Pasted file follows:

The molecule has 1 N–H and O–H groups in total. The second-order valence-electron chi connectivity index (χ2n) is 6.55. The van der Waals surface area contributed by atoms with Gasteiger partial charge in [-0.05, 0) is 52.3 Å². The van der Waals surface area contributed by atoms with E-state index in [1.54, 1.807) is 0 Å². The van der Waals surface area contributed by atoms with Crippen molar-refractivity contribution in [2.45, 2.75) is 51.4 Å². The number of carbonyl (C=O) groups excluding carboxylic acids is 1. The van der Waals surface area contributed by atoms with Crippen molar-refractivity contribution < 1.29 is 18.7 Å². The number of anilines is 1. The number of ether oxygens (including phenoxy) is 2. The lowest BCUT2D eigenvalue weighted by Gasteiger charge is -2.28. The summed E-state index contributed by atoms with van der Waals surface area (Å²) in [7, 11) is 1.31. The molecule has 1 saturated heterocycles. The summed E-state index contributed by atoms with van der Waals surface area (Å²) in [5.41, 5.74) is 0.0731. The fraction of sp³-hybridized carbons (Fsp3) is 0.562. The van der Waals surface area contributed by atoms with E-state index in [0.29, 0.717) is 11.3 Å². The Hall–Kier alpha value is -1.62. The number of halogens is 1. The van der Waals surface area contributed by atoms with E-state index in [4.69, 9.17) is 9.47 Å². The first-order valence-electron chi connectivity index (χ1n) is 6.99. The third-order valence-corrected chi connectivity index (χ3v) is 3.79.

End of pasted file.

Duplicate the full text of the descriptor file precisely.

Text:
The molecule has 1 N–H and O–H groups in total. The second-order valence-electron chi connectivity index (χ2n) is 6.55. The van der Waals surface area contributed by atoms with Gasteiger partial charge in [-0.05, 0) is 52.3 Å². The van der Waals surface area contributed by atoms with E-state index in [1.54, 1.807) is 0 Å². The van der Waals surface area contributed by atoms with Crippen molar-refractivity contribution in [2.45, 2.75) is 51.4 Å². The number of carbonyl (C=O) groups excluding carboxylic acids is 1. The van der Waals surface area contributed by atoms with Crippen molar-refractivity contribution < 1.29 is 18.7 Å². The number of anilines is 1. The number of ether oxygens (including phenoxy) is 2. The lowest BCUT2D eigenvalue weighted by Gasteiger charge is -2.28. The summed E-state index contributed by atoms with van der Waals surface area (Å²) in [7, 11) is 1.31. The molecule has 1 saturated heterocycles. The summed E-state index contributed by atoms with van der Waals surface area (Å²) in [5.41, 5.74) is 0.0731. The fraction of sp³-hybridized carbons (Fsp3) is 0.562. The van der Waals surface area contributed by atoms with E-state index in [0.29, 0.717) is 11.3 Å². The Hall–Kier alpha value is -1.62. The number of halogens is 1. The van der Waals surface area contributed by atoms with E-state index in [4.69, 9.17) is 9.47 Å². The first-order valence-electron chi connectivity index (χ1n) is 6.99. The third-order valence-corrected chi connectivity index (χ3v) is 3.79.